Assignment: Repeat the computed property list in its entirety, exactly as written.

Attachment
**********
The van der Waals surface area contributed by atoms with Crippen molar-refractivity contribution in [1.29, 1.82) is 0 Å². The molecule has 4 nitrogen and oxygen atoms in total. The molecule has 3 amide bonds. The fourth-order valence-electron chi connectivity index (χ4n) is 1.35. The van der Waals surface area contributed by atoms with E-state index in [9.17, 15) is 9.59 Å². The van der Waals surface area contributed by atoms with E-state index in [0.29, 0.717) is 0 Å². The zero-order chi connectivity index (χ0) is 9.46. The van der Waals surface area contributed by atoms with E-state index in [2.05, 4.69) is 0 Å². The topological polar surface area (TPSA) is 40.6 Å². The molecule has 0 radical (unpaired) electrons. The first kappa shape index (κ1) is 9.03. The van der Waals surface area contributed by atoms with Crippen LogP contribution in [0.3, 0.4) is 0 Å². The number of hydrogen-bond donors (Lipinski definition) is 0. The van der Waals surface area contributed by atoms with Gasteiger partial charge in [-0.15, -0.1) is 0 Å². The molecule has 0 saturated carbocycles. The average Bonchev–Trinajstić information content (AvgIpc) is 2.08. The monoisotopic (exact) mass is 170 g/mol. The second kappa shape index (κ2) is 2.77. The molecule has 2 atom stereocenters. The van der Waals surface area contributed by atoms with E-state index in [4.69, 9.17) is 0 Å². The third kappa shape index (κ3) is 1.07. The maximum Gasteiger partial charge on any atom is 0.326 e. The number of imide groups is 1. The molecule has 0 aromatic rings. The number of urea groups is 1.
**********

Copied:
The van der Waals surface area contributed by atoms with Crippen molar-refractivity contribution in [1.29, 1.82) is 0 Å². The molecule has 4 nitrogen and oxygen atoms in total. The molecule has 3 amide bonds. The fourth-order valence-electron chi connectivity index (χ4n) is 1.35. The van der Waals surface area contributed by atoms with E-state index in [9.17, 15) is 9.59 Å². The van der Waals surface area contributed by atoms with E-state index in [0.29, 0.717) is 0 Å². The zero-order chi connectivity index (χ0) is 9.46. The van der Waals surface area contributed by atoms with E-state index in [2.05, 4.69) is 0 Å². The topological polar surface area (TPSA) is 40.6 Å². The molecule has 0 radical (unpaired) electrons. The first kappa shape index (κ1) is 9.03. The van der Waals surface area contributed by atoms with Crippen LogP contribution in [0.3, 0.4) is 0 Å². The number of hydrogen-bond donors (Lipinski definition) is 0. The van der Waals surface area contributed by atoms with Gasteiger partial charge in [-0.15, -0.1) is 0 Å². The molecule has 0 saturated carbocycles. The average Bonchev–Trinajstić information content (AvgIpc) is 2.08. The monoisotopic (exact) mass is 170 g/mol. The second kappa shape index (κ2) is 2.77. The molecule has 2 atom stereocenters. The van der Waals surface area contributed by atoms with E-state index in [4.69, 9.17) is 0 Å². The third kappa shape index (κ3) is 1.07. The maximum Gasteiger partial charge on any atom is 0.326 e. The number of imide groups is 1. The molecule has 0 aromatic rings. The number of urea groups is 1.